Tom Walker, Encore’s director of community relations, recently gave an interview to WQKZ radio about marijuana use among DC’s young people. As an addiction treatment provider in Arlington, many of Encore’s clients are younger adults with easy access to medical and recreational marijuana. While marijuana legalization is gaining ground across the country, its wider availability and use is beginning to highlight some of the drug’s risks.
Contrary to popular misperception, addiction is a very real risk of marijuana use. Encore clinicians find that many of the program’s clients are struggling with marijuana use disorder. Many people use today’s high-potency THC plants and products to self-medicate for anxiety, depression, and other mental health disorders. However, marijuana—especially marijuana with a high percentage of THC—may increase symptoms of mental health disorders in some people.
“One of the problems with marijuana is that people are led to believe that it is a harmless means of coping with stress. This is one of the side-effects of positioning marijuana as medication,” says Walker. “A lot of the people we treat here at Encore are young adults managing busy and stressful lives. For people trying hard to succeed in their first job, pay off massive student loan debt, and deal with difficult relationship issues, marijuana may seem like a way to decompress. The problem is that the temporary relief it may provide doesn’t address any of the root causes of stress. For others, using marijuana actually makes their symptoms worse.”
Walker believes communicating the potential risks to marijuana users is an important but missing part of the public marijuana narrative. As cities and towns in states where marijuana has been legalized wrestle with its regulation, public education is one of the most-voiced concerns among educators, health professionals, and legislators. One of the primary arguments for the high taxation of medical and recreational marijuana where it is legal is covering the high ongoing cost of educating the public about marijuana safety and risks. But finding a common marijuana curriculum will not be easy.
Those seeking factual information on which to base decisions about marijuana face a daunting challenge. For every peer-reviewed scientific study of marijuana’s risks to physical and mental health, legalization and use proponents offer a rebuttal. A lack of consistent information makes it hard for people to make informed choices. Because marijuana is still federally classified as a Type I controlled substance (in the same category as heroin), clinical trials of marijuana cannot be conducted by pharmaceutical companies. The results of properly conducted clinical trials, however, may be the only way to get critical information on which to base usage guidelines.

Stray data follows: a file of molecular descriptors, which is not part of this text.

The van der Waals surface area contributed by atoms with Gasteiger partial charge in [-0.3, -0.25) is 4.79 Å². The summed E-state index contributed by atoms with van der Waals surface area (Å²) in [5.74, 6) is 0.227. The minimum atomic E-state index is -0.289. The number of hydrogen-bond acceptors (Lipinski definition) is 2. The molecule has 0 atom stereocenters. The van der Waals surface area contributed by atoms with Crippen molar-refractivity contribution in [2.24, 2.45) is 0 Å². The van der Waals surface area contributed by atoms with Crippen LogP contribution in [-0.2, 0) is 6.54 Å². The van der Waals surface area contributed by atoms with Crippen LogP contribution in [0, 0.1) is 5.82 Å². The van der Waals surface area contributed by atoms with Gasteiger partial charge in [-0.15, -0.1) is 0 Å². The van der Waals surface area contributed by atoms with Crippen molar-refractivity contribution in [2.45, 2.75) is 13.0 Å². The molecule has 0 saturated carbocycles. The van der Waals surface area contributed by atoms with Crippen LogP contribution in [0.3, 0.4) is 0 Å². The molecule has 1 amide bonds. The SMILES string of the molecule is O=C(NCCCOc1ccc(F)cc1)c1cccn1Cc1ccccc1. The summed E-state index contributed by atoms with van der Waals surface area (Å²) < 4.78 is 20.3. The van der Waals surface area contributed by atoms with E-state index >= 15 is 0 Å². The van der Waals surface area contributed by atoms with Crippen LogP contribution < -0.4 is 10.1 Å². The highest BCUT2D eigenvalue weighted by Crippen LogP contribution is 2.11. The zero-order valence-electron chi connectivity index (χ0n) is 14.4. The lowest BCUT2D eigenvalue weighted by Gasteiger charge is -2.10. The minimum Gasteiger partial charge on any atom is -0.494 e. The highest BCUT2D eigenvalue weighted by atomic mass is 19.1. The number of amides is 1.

One thing the clinicians of Encore know first-hand is that marijuana legalization and use comes with consequences. Encore is working to educate people that marijuana use disorder and addiction is real and that it can affect people from all walks of life. Michael Baly, PhD, a clinical psychologist and partner at Encore, says some people being treated for substance use disorder do not perceive marijuana the same way they view opioids or other illicit drugs. “It’s not unusual for a client to say they want to stop using opioids or benzodiazepine. But when you suggest that they also need to stop using marijuana, they become confused. Some believe marijuana to be a harmless substance that doesn’t belong in the same category as other drugs,” Baly explains. “The ability to achieve natural self-regulation is important to achieving recovery. Dependence upon any substance keeps one from feeling normal, happy, and in control while in our natural state—and that is the goal of treatment. Marijuana can be a crutch—and in some cases it can actually be making the symptoms of mental health conditions worse.”
If you or a loved one would like to learn more about marijuana misuse and addiction, please contact an experienced member of Encore’s staff at (703) 646-0627.